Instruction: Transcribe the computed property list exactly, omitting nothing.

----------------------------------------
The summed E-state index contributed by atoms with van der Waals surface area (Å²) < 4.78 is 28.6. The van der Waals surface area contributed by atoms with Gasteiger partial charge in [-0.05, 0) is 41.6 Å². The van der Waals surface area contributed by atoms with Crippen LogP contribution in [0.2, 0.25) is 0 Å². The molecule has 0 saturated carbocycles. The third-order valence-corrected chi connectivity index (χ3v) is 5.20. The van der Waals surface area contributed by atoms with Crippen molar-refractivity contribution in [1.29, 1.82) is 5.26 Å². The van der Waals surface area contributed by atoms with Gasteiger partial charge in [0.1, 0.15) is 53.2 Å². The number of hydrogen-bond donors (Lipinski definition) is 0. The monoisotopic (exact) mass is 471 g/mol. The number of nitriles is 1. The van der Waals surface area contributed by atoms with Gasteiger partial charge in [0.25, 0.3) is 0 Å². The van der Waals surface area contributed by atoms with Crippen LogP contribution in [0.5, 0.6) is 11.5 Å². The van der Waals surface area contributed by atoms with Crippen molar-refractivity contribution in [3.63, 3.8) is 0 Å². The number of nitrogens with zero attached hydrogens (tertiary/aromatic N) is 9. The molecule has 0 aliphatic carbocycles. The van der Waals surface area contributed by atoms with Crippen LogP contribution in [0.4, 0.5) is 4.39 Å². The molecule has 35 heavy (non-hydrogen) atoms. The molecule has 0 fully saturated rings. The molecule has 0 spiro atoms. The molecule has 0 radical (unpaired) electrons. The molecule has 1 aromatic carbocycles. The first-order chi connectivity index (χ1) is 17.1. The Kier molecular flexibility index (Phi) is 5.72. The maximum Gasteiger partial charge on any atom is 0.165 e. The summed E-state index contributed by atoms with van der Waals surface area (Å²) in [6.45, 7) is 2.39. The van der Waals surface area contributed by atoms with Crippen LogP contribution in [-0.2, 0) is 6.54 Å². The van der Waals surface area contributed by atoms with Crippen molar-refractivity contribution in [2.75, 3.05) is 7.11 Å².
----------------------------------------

The summed E-state index contributed by atoms with van der Waals surface area (Å²) < 4.78 is 28.6. The van der Waals surface area contributed by atoms with Gasteiger partial charge in [-0.05, 0) is 41.6 Å². The van der Waals surface area contributed by atoms with Crippen LogP contribution in [0.2, 0.25) is 0 Å². The molecule has 0 saturated carbocycles. The third-order valence-corrected chi connectivity index (χ3v) is 5.20. The van der Waals surface area contributed by atoms with Crippen molar-refractivity contribution in [1.29, 1.82) is 5.26 Å². The van der Waals surface area contributed by atoms with Gasteiger partial charge in [0.1, 0.15) is 53.2 Å². The number of hydrogen-bond donors (Lipinski definition) is 0. The monoisotopic (exact) mass is 471 g/mol. The number of nitriles is 1. The van der Waals surface area contributed by atoms with Gasteiger partial charge in [0.25, 0.3) is 0 Å². The van der Waals surface area contributed by atoms with Crippen LogP contribution in [0.5, 0.6) is 11.5 Å². The van der Waals surface area contributed by atoms with Crippen molar-refractivity contribution in [3.63, 3.8) is 0 Å². The number of nitrogens with zero attached hydrogens (tertiary/aromatic N) is 9. The molecule has 0 aliphatic carbocycles. The van der Waals surface area contributed by atoms with Crippen LogP contribution in [0.4, 0.5) is 4.39 Å². The molecule has 35 heavy (non-hydrogen) atoms. The molecule has 0 fully saturated rings. The molecule has 0 spiro atoms. The molecule has 0 radical (unpaired) electrons. The molecule has 1 aromatic carbocycles. The first-order chi connectivity index (χ1) is 17.1. The Kier molecular flexibility index (Phi) is 5.72. The maximum Gasteiger partial charge on any atom is 0.165 e. The summed E-state index contributed by atoms with van der Waals surface area (Å²) in [6.45, 7) is 2.39. The van der Waals surface area contributed by atoms with Crippen LogP contribution in [-0.2, 0) is 6.54 Å². The van der Waals surface area contributed by atoms with Crippen molar-refractivity contribution in [2.75, 3.05) is 7.11 Å².